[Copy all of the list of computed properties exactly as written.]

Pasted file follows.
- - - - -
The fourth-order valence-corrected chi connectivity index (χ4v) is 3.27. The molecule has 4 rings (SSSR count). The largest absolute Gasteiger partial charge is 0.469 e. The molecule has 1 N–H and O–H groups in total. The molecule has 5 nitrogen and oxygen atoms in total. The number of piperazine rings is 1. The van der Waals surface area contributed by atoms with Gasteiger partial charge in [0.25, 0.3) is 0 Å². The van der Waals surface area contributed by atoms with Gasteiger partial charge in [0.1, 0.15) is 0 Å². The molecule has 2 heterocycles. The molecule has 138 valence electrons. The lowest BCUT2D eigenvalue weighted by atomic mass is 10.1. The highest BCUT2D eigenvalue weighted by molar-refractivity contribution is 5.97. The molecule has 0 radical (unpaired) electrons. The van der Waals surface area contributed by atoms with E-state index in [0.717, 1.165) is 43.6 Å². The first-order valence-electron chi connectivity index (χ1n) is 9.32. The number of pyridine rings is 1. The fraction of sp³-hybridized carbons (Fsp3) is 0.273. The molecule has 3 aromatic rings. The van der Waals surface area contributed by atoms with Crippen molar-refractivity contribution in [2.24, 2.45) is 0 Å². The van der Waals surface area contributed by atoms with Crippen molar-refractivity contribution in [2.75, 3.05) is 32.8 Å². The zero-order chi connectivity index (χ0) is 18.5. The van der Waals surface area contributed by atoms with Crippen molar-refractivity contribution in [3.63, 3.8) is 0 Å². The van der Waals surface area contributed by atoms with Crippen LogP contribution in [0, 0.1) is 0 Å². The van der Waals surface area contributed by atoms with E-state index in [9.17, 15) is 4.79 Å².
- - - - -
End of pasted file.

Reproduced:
The fourth-order valence-corrected chi connectivity index (χ4v) is 3.27. The molecule has 4 rings (SSSR count). The largest absolute Gasteiger partial charge is 0.469 e. The molecule has 1 N–H and O–H groups in total. The molecule has 5 nitrogen and oxygen atoms in total. The number of piperazine rings is 1. The van der Waals surface area contributed by atoms with Gasteiger partial charge in [0.25, 0.3) is 0 Å². The van der Waals surface area contributed by atoms with Gasteiger partial charge in [0.1, 0.15) is 0 Å². The molecule has 2 heterocycles. The molecule has 138 valence electrons. The lowest BCUT2D eigenvalue weighted by atomic mass is 10.1. The highest BCUT2D eigenvalue weighted by molar-refractivity contribution is 5.97. The molecule has 0 radical (unpaired) electrons. The van der Waals surface area contributed by atoms with E-state index in [0.717, 1.165) is 43.6 Å². The first-order valence-electron chi connectivity index (χ1n) is 9.32. The number of pyridine rings is 1. The fraction of sp³-hybridized carbons (Fsp3) is 0.273. The molecule has 3 aromatic rings. The van der Waals surface area contributed by atoms with Crippen molar-refractivity contribution in [2.24, 2.45) is 0 Å². The van der Waals surface area contributed by atoms with Crippen molar-refractivity contribution in [2.75, 3.05) is 32.8 Å². The zero-order chi connectivity index (χ0) is 18.5. The van der Waals surface area contributed by atoms with Crippen molar-refractivity contribution in [3.63, 3.8) is 0 Å². The van der Waals surface area contributed by atoms with Crippen LogP contribution in [0, 0.1) is 0 Å². The van der Waals surface area contributed by atoms with E-state index in [9.17, 15) is 4.79 Å².